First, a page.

In its first 10 years, ICLS produced a valuable and influential body of research on the first decade of children's lives. That body of evidence shows just how important family and socio-economic circumstances are when it comes to a getting a child off to a good start and their capacity to thrive at home, at school and in wider society.
The research shows the importance of regular bedtimes and reading to a child, demonstrates the links between poverty and childhood and obesity, explains what aspects of a young person's life are associated with drinking alcohol at an early age and has provided evidence that has led to calls for a new law to prohibit the smacking of children in Scotland.
As children move through their childhood and into adolescence it is crucial to identify potential tipping points in their lives that might inform interventions aimed at improving their health and reduce inequalities between those who are thriving and those who are not. To help understand this better, our current work focuses on:
- Young people's drinking - in collaboration with Mentor UK, a leading charity working to prevent alcohol and drug misuse among children and young people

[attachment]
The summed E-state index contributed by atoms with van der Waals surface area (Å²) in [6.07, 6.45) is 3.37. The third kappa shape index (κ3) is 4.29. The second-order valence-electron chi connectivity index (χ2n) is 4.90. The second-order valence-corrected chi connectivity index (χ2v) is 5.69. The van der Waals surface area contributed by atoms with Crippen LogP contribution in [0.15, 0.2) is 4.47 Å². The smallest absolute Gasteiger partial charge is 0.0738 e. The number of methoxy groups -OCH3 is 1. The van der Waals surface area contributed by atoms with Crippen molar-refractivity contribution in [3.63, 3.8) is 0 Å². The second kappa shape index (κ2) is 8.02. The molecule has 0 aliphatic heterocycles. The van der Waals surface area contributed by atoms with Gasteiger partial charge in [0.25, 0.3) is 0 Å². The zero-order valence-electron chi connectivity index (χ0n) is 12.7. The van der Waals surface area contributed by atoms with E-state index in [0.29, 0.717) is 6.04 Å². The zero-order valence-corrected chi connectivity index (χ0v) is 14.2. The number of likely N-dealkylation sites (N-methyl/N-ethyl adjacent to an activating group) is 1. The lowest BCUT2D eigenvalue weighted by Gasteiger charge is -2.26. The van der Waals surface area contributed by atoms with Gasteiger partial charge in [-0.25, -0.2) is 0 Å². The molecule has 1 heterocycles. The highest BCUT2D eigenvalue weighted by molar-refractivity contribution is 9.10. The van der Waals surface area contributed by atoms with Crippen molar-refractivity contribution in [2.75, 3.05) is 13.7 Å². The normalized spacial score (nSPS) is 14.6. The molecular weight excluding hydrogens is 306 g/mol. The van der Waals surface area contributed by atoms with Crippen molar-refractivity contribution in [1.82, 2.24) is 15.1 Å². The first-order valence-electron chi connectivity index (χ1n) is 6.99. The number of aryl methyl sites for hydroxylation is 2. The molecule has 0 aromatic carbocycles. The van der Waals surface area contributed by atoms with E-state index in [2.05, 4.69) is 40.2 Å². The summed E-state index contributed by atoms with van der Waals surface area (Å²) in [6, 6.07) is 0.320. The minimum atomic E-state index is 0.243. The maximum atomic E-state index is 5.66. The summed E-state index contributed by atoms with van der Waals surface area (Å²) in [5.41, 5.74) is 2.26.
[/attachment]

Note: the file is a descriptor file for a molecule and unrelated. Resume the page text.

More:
- Social media use and mental health - when and how can we intervene to keep children and young people healthy and happy?
- Sexual activity among adolescents in the UK- what is the picture today? With the team behind the UK National Survey of Sexual Attitudes and Lifestyles
- Literacy in childhood - consequences for wellbeing in young people with the National Literacy Trust
- Social inequalities in child and adolescent obesity - are things getting worse? With the Institute of Health Equity
Other funded projects led by ICLS members include work on looked-after children and early childhood adversity and mental health. A separate project is also looking at obesity from early life onwards to see how health behaviours might influence healthy ageing across - as well as within - generations.
Other research themes
Our current research programme includes three other themes: